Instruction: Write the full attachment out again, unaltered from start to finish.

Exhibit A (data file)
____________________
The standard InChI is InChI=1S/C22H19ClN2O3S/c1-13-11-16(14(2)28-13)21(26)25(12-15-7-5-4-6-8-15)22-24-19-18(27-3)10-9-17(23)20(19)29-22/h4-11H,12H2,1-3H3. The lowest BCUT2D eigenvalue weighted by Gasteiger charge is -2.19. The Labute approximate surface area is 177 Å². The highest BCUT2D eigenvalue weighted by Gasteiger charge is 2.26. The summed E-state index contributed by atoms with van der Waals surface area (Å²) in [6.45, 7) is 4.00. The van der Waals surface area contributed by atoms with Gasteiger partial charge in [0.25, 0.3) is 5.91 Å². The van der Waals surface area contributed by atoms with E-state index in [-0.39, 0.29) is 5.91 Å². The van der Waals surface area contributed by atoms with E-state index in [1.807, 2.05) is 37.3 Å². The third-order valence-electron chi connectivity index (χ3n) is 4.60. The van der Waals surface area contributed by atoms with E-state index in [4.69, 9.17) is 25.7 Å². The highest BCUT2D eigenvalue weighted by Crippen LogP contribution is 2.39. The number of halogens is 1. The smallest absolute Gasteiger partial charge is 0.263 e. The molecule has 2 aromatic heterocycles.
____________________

The standard InChI is InChI=1S/C22H19ClN2O3S/c1-13-11-16(14(2)28-13)21(26)25(12-15-7-5-4-6-8-15)22-24-19-18(27-3)10-9-17(23)20(19)29-22/h4-11H,12H2,1-3H3. The lowest BCUT2D eigenvalue weighted by Gasteiger charge is -2.19. The Labute approximate surface area is 177 Å². The highest BCUT2D eigenvalue weighted by Gasteiger charge is 2.26. The summed E-state index contributed by atoms with van der Waals surface area (Å²) in [6.45, 7) is 4.00. The van der Waals surface area contributed by atoms with Gasteiger partial charge in [0.25, 0.3) is 5.91 Å². The van der Waals surface area contributed by atoms with E-state index in [-0.39, 0.29) is 5.91 Å². The van der Waals surface area contributed by atoms with E-state index in [1.807, 2.05) is 37.3 Å². The third-order valence-electron chi connectivity index (χ3n) is 4.60. The van der Waals surface area contributed by atoms with E-state index in [4.69, 9.17) is 25.7 Å². The highest BCUT2D eigenvalue weighted by Crippen LogP contribution is 2.39. The number of halogens is 1. The smallest absolute Gasteiger partial charge is 0.263 e. The molecule has 2 aromatic heterocycles.